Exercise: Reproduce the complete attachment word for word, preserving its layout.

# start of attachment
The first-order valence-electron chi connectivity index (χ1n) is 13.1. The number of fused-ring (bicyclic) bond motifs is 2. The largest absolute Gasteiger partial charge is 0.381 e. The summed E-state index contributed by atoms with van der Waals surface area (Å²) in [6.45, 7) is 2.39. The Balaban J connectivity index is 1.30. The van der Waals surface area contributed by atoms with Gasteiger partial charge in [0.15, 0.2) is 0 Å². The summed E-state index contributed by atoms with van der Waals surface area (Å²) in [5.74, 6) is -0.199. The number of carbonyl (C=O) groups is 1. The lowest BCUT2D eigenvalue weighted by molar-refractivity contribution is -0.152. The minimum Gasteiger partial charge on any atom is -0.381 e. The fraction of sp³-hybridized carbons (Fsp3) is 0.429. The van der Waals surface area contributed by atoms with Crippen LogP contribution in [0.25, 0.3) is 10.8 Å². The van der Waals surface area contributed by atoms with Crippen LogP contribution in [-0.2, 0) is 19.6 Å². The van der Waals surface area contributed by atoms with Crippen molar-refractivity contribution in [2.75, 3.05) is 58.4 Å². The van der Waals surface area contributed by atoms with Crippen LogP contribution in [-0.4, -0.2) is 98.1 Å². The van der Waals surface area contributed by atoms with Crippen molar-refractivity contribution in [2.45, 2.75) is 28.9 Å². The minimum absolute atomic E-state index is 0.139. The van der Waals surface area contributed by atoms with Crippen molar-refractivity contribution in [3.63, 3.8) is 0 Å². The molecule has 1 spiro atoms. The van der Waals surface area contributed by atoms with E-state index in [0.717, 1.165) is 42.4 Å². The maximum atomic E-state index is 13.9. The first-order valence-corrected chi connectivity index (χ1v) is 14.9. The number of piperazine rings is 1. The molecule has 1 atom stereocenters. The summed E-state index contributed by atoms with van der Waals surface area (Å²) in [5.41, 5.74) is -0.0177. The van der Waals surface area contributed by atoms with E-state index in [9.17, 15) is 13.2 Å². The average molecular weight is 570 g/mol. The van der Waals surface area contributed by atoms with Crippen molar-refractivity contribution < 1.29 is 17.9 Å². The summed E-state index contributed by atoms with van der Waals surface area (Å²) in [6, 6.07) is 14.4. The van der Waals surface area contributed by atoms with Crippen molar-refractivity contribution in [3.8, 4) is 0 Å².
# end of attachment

The first-order valence-electron chi connectivity index (χ1n) is 13.1. The number of fused-ring (bicyclic) bond motifs is 2. The largest absolute Gasteiger partial charge is 0.381 e. The summed E-state index contributed by atoms with van der Waals surface area (Å²) in [6.45, 7) is 2.39. The Balaban J connectivity index is 1.30. The van der Waals surface area contributed by atoms with Gasteiger partial charge in [0.15, 0.2) is 0 Å². The summed E-state index contributed by atoms with van der Waals surface area (Å²) in [5.74, 6) is -0.199. The number of carbonyl (C=O) groups is 1. The lowest BCUT2D eigenvalue weighted by molar-refractivity contribution is -0.152. The minimum Gasteiger partial charge on any atom is -0.381 e. The fraction of sp³-hybridized carbons (Fsp3) is 0.429. The van der Waals surface area contributed by atoms with Crippen LogP contribution in [0.25, 0.3) is 10.8 Å². The van der Waals surface area contributed by atoms with Crippen LogP contribution in [-0.2, 0) is 19.6 Å². The van der Waals surface area contributed by atoms with Crippen molar-refractivity contribution in [2.75, 3.05) is 58.4 Å². The van der Waals surface area contributed by atoms with Crippen LogP contribution in [-0.4, -0.2) is 98.1 Å². The van der Waals surface area contributed by atoms with Crippen molar-refractivity contribution in [2.45, 2.75) is 28.9 Å². The minimum absolute atomic E-state index is 0.139. The van der Waals surface area contributed by atoms with Crippen molar-refractivity contribution in [3.63, 3.8) is 0 Å². The molecule has 1 spiro atoms. The van der Waals surface area contributed by atoms with E-state index in [0.717, 1.165) is 42.4 Å². The maximum atomic E-state index is 13.9. The first-order valence-corrected chi connectivity index (χ1v) is 14.9. The number of piperazine rings is 1. The molecule has 1 atom stereocenters. The summed E-state index contributed by atoms with van der Waals surface area (Å²) in [5.41, 5.74) is -0.0177. The van der Waals surface area contributed by atoms with E-state index in [9.17, 15) is 13.2 Å². The average molecular weight is 570 g/mol. The van der Waals surface area contributed by atoms with Crippen molar-refractivity contribution < 1.29 is 17.9 Å². The summed E-state index contributed by atoms with van der Waals surface area (Å²) in [6, 6.07) is 14.4. The van der Waals surface area contributed by atoms with Crippen molar-refractivity contribution in [3.8, 4) is 0 Å².